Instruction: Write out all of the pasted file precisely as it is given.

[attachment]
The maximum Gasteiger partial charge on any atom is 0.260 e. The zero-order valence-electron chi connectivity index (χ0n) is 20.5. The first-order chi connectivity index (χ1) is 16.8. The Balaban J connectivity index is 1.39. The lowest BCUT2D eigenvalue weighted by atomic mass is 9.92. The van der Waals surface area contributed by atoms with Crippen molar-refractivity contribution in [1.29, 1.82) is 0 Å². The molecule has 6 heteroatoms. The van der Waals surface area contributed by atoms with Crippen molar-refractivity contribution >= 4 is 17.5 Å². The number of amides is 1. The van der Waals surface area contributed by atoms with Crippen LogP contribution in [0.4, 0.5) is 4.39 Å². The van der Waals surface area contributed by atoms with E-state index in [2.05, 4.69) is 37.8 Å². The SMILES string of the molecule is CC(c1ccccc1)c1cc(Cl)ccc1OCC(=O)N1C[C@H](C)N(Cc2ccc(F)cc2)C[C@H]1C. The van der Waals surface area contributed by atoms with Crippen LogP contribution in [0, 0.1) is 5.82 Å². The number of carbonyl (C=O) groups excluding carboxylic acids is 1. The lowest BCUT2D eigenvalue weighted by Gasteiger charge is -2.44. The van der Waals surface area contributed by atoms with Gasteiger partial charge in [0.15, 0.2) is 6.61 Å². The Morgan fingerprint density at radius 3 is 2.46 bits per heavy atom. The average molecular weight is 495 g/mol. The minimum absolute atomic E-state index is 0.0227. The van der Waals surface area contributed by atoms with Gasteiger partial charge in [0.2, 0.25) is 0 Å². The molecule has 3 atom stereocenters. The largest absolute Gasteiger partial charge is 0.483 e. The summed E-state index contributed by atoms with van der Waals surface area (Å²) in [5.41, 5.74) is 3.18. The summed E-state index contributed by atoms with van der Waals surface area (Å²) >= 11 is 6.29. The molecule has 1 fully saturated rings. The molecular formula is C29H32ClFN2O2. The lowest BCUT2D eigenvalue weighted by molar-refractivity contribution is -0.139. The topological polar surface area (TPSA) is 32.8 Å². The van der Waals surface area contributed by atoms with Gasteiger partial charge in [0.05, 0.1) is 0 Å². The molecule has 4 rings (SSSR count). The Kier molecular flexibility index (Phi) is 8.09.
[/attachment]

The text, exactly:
The maximum Gasteiger partial charge on any atom is 0.260 e. The zero-order valence-electron chi connectivity index (χ0n) is 20.5. The first-order chi connectivity index (χ1) is 16.8. The Balaban J connectivity index is 1.39. The lowest BCUT2D eigenvalue weighted by atomic mass is 9.92. The van der Waals surface area contributed by atoms with Crippen molar-refractivity contribution in [1.29, 1.82) is 0 Å². The molecule has 6 heteroatoms. The van der Waals surface area contributed by atoms with Crippen molar-refractivity contribution >= 4 is 17.5 Å². The number of amides is 1. The van der Waals surface area contributed by atoms with Crippen LogP contribution in [0.4, 0.5) is 4.39 Å². The van der Waals surface area contributed by atoms with E-state index in [2.05, 4.69) is 37.8 Å². The SMILES string of the molecule is CC(c1ccccc1)c1cc(Cl)ccc1OCC(=O)N1C[C@H](C)N(Cc2ccc(F)cc2)C[C@H]1C. The van der Waals surface area contributed by atoms with Crippen LogP contribution in [0, 0.1) is 5.82 Å². The number of carbonyl (C=O) groups excluding carboxylic acids is 1. The lowest BCUT2D eigenvalue weighted by Gasteiger charge is -2.44. The van der Waals surface area contributed by atoms with Gasteiger partial charge in [0.15, 0.2) is 6.61 Å². The Morgan fingerprint density at radius 3 is 2.46 bits per heavy atom. The average molecular weight is 495 g/mol. The minimum absolute atomic E-state index is 0.0227. The van der Waals surface area contributed by atoms with Gasteiger partial charge in [0.2, 0.25) is 0 Å². The molecule has 3 atom stereocenters. The largest absolute Gasteiger partial charge is 0.483 e. The summed E-state index contributed by atoms with van der Waals surface area (Å²) in [5.41, 5.74) is 3.18. The summed E-state index contributed by atoms with van der Waals surface area (Å²) >= 11 is 6.29. The molecule has 1 fully saturated rings. The molecular formula is C29H32ClFN2O2. The lowest BCUT2D eigenvalue weighted by molar-refractivity contribution is -0.139. The topological polar surface area (TPSA) is 32.8 Å². The van der Waals surface area contributed by atoms with Gasteiger partial charge in [0.05, 0.1) is 0 Å². The molecule has 4 rings (SSSR count). The Kier molecular flexibility index (Phi) is 8.09.